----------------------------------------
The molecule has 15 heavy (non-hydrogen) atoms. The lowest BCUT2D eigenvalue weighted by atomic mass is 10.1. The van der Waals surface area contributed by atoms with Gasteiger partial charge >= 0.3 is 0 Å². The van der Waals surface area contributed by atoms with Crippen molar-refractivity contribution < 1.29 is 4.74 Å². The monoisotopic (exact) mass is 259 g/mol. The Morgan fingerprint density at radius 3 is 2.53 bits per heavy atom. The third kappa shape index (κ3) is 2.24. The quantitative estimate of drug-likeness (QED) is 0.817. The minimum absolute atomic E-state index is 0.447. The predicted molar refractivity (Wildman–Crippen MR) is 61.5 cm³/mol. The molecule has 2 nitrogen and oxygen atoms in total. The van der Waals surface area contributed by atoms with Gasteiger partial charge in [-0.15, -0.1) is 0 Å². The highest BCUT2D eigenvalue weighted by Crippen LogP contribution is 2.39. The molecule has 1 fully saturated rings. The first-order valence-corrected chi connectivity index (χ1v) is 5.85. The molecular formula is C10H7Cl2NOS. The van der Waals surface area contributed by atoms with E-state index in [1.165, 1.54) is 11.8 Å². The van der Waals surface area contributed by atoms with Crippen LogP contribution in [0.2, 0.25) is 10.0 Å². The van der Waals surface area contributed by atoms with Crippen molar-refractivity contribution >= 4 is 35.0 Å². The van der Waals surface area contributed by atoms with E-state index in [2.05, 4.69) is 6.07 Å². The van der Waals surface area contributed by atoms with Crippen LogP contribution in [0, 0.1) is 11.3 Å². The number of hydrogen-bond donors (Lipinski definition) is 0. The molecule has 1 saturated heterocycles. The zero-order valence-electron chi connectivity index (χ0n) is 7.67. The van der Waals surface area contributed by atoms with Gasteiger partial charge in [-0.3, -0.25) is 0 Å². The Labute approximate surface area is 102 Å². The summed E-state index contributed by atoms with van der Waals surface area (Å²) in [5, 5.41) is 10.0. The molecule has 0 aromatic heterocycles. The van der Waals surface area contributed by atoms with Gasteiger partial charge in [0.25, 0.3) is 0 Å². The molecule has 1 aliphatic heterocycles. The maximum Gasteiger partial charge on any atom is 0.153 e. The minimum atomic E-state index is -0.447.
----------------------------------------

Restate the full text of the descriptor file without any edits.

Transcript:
The molecule has 15 heavy (non-hydrogen) atoms. The lowest BCUT2D eigenvalue weighted by atomic mass is 10.1. The van der Waals surface area contributed by atoms with Gasteiger partial charge >= 0.3 is 0 Å². The van der Waals surface area contributed by atoms with Crippen molar-refractivity contribution < 1.29 is 4.74 Å². The monoisotopic (exact) mass is 259 g/mol. The Morgan fingerprint density at radius 3 is 2.53 bits per heavy atom. The third kappa shape index (κ3) is 2.24. The quantitative estimate of drug-likeness (QED) is 0.817. The minimum absolute atomic E-state index is 0.447. The predicted molar refractivity (Wildman–Crippen MR) is 61.5 cm³/mol. The molecule has 2 nitrogen and oxygen atoms in total. The van der Waals surface area contributed by atoms with Gasteiger partial charge in [-0.15, -0.1) is 0 Å². The highest BCUT2D eigenvalue weighted by Crippen LogP contribution is 2.39. The molecule has 1 fully saturated rings. The first-order valence-corrected chi connectivity index (χ1v) is 5.85. The molecular formula is C10H7Cl2NOS. The van der Waals surface area contributed by atoms with E-state index in [1.165, 1.54) is 11.8 Å². The van der Waals surface area contributed by atoms with Crippen LogP contribution in [0.2, 0.25) is 10.0 Å². The van der Waals surface area contributed by atoms with Crippen molar-refractivity contribution >= 4 is 35.0 Å². The van der Waals surface area contributed by atoms with E-state index in [2.05, 4.69) is 6.07 Å². The van der Waals surface area contributed by atoms with Crippen LogP contribution in [0, 0.1) is 11.3 Å². The number of hydrogen-bond donors (Lipinski definition) is 0. The molecule has 1 saturated heterocycles. The zero-order valence-electron chi connectivity index (χ0n) is 7.67. The van der Waals surface area contributed by atoms with Gasteiger partial charge in [-0.3, -0.25) is 0 Å². The Labute approximate surface area is 102 Å². The summed E-state index contributed by atoms with van der Waals surface area (Å²) in [5, 5.41) is 10.0. The molecule has 0 aromatic heterocycles. The van der Waals surface area contributed by atoms with Gasteiger partial charge in [0.25, 0.3) is 0 Å². The molecule has 1 aliphatic heterocycles. The maximum Gasteiger partial charge on any atom is 0.153 e. The minimum atomic E-state index is -0.447.